A bill to curb the growing incidence of cyberbullying and its consequences passed its second reading in Parliament last night.
The Harmful Digital Communications Bill introduces a range of measures to address damaging online communications and ensure perpetrators are held to account for their actions.
Amy Adams, Justice Minister, says the bill will prevent and reduce the harm caused by cyberbullying and harassment.
“Harmful digital communications include emails, texts and social media posts that people use to intimidate others, spread damaging or degrading rumours and publish invasive and distressing photographs,” says Adams.
“This bill has the potential to stop cyberbullies and reduce the devastating impact their actions can have.
“Importantly, our proposals also empower victims, by providing a quick, low-cost and effective way to right the wrongs done to them,” she says.
Adams says recent events, such as the Roast Busters case, highlighted the need for legislation to help prevent victims from being re-traumatised on the internet and hold perpetrators to account.
“The suggestion that existing laws are adequate and effective for a young person trying to remove abusive material from a website is wrong.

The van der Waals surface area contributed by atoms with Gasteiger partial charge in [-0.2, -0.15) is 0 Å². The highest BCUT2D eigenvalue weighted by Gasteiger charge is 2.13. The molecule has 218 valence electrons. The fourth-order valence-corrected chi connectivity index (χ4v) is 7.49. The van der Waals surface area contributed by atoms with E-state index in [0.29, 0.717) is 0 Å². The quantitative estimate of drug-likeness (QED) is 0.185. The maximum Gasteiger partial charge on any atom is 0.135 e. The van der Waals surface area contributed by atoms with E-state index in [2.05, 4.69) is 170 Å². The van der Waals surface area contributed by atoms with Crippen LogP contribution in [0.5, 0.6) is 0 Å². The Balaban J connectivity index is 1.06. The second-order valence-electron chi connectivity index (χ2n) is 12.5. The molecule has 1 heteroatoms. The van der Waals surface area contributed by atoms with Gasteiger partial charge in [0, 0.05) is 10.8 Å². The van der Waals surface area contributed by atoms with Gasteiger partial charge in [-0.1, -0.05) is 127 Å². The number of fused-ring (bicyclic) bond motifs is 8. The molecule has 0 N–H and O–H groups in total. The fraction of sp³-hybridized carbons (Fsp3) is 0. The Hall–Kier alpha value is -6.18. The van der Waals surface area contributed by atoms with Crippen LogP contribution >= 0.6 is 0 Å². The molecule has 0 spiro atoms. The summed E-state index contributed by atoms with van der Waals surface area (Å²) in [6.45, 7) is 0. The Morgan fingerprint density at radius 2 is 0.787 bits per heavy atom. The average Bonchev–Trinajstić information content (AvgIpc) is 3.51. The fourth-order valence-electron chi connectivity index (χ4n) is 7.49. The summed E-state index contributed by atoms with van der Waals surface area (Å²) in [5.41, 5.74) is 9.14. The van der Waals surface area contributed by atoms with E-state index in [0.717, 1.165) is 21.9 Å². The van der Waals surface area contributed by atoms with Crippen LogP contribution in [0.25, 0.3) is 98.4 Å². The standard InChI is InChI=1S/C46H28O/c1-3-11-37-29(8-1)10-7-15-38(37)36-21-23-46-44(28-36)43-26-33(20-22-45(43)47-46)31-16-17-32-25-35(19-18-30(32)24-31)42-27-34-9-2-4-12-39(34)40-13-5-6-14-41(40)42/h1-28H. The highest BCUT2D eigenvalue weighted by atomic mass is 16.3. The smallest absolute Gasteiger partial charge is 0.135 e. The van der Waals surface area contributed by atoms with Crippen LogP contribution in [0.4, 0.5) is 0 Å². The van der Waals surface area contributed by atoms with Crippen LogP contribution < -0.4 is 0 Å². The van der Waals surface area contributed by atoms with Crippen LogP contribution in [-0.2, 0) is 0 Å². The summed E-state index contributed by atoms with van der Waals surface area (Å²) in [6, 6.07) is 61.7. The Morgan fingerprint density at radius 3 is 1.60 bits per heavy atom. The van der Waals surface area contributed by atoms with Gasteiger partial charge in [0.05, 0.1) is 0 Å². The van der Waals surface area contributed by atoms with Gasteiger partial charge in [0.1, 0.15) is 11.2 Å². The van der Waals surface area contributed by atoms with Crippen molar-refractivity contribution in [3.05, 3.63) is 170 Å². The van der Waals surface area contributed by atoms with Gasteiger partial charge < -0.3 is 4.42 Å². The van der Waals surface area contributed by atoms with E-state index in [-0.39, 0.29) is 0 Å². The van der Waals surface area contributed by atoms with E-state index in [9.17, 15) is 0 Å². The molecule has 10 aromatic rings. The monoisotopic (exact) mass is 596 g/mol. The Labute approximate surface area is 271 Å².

“Current processes can be costly and lengthy, and even then gaps still exist. This bill tackles cyberbullying head on and simplifies the process for getting abusive material off the internet in a quick and proportionate way,” she says.
Adams says she will consider advice from officials on whether any further minor amendments to the bill are necessary to ensure it is as clear and effective as possible.
As it stands, measures in the bill will:
- Establish a complaint handling agency to resolve the vast bulk of complaints about harmful digital communications
- Allow people to take serious complaints to the District Court, which could issue remedies, such as take-down orders and cease-and-desist notices
- Allow people to easily and quickly request the removal of harmful content, while also clarifying the liability of online content hosts (called a ‘safe harbour’ provision)
- Make it an offence to send messages and post material online that are intended to cause harm
- Create a new offence of incitement to commit suicide, in situations where the person does not attempt to take their own life.
The bill includes a number of amendments recommended by the Justice and Electoral Select Committee.
- A modified safe harbour provision, to better balance removal requests with freedom of expression rights
- Increased maximum penalties for two offences
- A new provision allowing the District Court to order an Internet Protocol Address Provider (IPAP) to release the identity of an anonymous communicator to the court.